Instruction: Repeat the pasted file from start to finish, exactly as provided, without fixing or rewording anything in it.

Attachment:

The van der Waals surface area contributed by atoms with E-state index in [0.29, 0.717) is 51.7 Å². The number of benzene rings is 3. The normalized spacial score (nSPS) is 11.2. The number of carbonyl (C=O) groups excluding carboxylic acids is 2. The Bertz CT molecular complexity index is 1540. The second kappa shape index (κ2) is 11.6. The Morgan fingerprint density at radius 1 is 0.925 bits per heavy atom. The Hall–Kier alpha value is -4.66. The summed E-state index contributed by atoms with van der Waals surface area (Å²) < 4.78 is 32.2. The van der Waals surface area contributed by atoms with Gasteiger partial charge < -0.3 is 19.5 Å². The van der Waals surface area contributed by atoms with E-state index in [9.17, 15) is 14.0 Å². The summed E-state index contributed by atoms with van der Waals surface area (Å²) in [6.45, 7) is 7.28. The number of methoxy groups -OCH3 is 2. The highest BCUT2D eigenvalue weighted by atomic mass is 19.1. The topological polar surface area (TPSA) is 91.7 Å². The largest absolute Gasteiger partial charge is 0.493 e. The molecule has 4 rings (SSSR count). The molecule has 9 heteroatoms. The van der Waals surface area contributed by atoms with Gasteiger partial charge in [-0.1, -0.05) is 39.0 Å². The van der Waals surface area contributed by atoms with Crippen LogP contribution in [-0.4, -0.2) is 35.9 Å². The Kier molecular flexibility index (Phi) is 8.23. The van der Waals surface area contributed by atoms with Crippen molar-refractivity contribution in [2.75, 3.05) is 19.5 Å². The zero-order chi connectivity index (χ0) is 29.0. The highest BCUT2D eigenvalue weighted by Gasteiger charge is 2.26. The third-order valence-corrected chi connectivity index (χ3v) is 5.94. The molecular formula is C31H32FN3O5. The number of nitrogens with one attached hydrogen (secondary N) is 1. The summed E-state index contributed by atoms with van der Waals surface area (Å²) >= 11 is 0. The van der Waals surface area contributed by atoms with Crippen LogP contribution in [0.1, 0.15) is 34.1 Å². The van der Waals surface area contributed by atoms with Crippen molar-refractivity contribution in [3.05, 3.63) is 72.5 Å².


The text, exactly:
The van der Waals surface area contributed by atoms with E-state index in [0.29, 0.717) is 51.7 Å². The number of benzene rings is 3. The normalized spacial score (nSPS) is 11.2. The number of carbonyl (C=O) groups excluding carboxylic acids is 2. The Bertz CT molecular complexity index is 1540. The second kappa shape index (κ2) is 11.6. The Morgan fingerprint density at radius 1 is 0.925 bits per heavy atom. The Hall–Kier alpha value is -4.66. The summed E-state index contributed by atoms with van der Waals surface area (Å²) < 4.78 is 32.2. The van der Waals surface area contributed by atoms with Gasteiger partial charge < -0.3 is 19.5 Å². The van der Waals surface area contributed by atoms with E-state index in [9.17, 15) is 14.0 Å². The summed E-state index contributed by atoms with van der Waals surface area (Å²) in [6.45, 7) is 7.28. The number of methoxy groups -OCH3 is 2. The highest BCUT2D eigenvalue weighted by atomic mass is 19.1. The topological polar surface area (TPSA) is 91.7 Å². The largest absolute Gasteiger partial charge is 0.493 e. The molecule has 4 rings (SSSR count). The molecule has 9 heteroatoms. The van der Waals surface area contributed by atoms with Gasteiger partial charge in [-0.1, -0.05) is 39.0 Å². The van der Waals surface area contributed by atoms with Crippen LogP contribution in [-0.4, -0.2) is 35.9 Å². The Kier molecular flexibility index (Phi) is 8.23. The van der Waals surface area contributed by atoms with Crippen molar-refractivity contribution in [2.75, 3.05) is 19.5 Å². The zero-order chi connectivity index (χ0) is 29.0. The highest BCUT2D eigenvalue weighted by Gasteiger charge is 2.26. The third-order valence-corrected chi connectivity index (χ3v) is 5.94. The molecular formula is C31H32FN3O5. The number of nitrogens with one attached hydrogen (secondary N) is 1. The summed E-state index contributed by atoms with van der Waals surface area (Å²) >= 11 is 0. The van der Waals surface area contributed by atoms with Crippen LogP contribution in [0.1, 0.15) is 34.1 Å². The van der Waals surface area contributed by atoms with Crippen molar-refractivity contribution in [3.05, 3.63) is 72.5 Å².